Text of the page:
What do the coaches, including Butch Jones, tell prospects and their parents in the critical home visits, and what do they tell the prospects in general? — EastTNTSO
College football coaches tell potential prospects all kinds of stuff, as you can imagine, and it ranges from details like where they see the prospect fitting in their specific system to the new Star Wars movie that just came out. It really depends on the kid, the situation and the coach. Every recruit that I've ever spoken with who has been in contact with someone on Tennessee's staff says the Vols' coaches are extremely good at connecting with them on a personal level, meaning this bunch is adept at talking more than just X's and O's. Recruits learn about the school from their potential coaches, discuss football scheme and, as is the case at every school across the country, get their ego stroked a little bit in the process. Recruiting is about comfortability, and it's safe to say in-home visits touch on a wide variety of issues, including assuring the family their son/nephew/grandson/brother will be safe and secure at the coach's school with a bright future both academically and athletically. In the end, coaches attempt to build relationships with recruits, gauging their personalities to see how best that can be accomplished. If the kid likes to discuss football all day every day, the coaches will learn that and act accordingly. If the recruit wants someone to be a mentor through the process, the coaches will assume that role. It's all about relationships and being able to communicate effectively through a wide array of ever-changing mediums, from Twitter direct messages to face-to-face contact.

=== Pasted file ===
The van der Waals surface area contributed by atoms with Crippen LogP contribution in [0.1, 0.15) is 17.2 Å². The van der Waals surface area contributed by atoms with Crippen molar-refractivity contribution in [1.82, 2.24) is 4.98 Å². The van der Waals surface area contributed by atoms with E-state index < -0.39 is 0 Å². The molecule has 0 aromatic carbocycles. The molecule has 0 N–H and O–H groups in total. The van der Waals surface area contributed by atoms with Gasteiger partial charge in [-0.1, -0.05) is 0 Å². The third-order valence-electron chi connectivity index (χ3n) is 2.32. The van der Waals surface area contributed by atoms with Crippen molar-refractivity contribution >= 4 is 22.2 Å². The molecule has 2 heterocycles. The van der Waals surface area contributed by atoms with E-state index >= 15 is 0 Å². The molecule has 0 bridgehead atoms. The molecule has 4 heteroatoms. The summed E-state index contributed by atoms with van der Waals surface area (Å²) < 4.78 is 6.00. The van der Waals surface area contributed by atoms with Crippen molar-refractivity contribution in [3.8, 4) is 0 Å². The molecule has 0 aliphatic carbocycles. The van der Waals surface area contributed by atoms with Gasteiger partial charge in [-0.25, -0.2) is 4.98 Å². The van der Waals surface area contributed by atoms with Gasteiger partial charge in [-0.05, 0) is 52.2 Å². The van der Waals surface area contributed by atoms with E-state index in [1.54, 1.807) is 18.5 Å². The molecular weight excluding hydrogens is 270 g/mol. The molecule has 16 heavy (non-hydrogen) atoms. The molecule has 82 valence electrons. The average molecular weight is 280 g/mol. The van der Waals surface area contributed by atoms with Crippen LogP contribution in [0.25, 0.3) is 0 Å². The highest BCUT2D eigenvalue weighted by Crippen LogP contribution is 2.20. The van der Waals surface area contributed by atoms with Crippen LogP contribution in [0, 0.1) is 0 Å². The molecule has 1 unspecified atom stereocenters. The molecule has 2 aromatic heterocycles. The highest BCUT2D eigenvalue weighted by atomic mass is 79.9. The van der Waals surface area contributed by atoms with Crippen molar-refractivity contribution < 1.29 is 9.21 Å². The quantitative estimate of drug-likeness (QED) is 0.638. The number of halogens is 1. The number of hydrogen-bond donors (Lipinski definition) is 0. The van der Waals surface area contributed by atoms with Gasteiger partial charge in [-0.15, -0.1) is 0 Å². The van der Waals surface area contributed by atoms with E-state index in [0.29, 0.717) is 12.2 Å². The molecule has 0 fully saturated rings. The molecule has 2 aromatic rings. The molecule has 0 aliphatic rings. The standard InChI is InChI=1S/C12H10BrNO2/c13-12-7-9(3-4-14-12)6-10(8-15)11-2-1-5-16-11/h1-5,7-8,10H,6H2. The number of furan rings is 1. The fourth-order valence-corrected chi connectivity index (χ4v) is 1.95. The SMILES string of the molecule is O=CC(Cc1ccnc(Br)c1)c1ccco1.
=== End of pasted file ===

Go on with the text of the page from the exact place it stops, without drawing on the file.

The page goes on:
We have three JUCOs in. Who else is going to be an early enrollee among our commits? What about those at the top of our board? — clrlyric
Tennessee signed three junior college players during the JUCO signing period, as you mentioned, so corner D.J. Henderson, defensive lineman Alexis Ellis and wide receiver Jeff George will all enroll in January and start working with the team heading into spring practice. A fourth early enrollee, Scout three-star cornerback Marquill Osborne, also signed his financial papers ensuring he'll have a scholarship with the Vols, is also expected to be on campus Jan. 13. Jarrett Guarantano, the gem of Tennessee's 2015 class and the No. 1 ranked quarterback in the East Region, told my colleague Danny Parker his status as a potential early enrollee is "still to be determined." Without Guarantano, th early enrolle number for Tennessee looks to stay at four at the moment.
How encouraging was Tennessee's performance against Gonzaga? —mr.volfan2004
I've said it before in this mailbag, and I'll use it as a caveat again: I'm not a moral victory guy. But I'm also not James Harrison, and I won't be grinding my soccer participation trophy into a wood chipper any time soon. Tennessee fans should be very encouraged by their team's showing in Seattle. This Gonzaga team had everything it needed to expose Tennessee, including enormous post players that towered over the Vols' tiny roster like redwoods. But Rick Barnes proved why he will be a potential Hall of Fame coach. He limited Domantas Sabonis about as well as any small team could in the second haflf with a double team. The Vols clawed back into a game they had no business being in despite one of their best scorers in Robert Hubbs going 1-for-6 as he knocks off the rust from missed time due to arthroscopic knee surgery. Barnes has this team where everyone with reasonable expectations thought it would be this season, and for that, you should be content at the moment.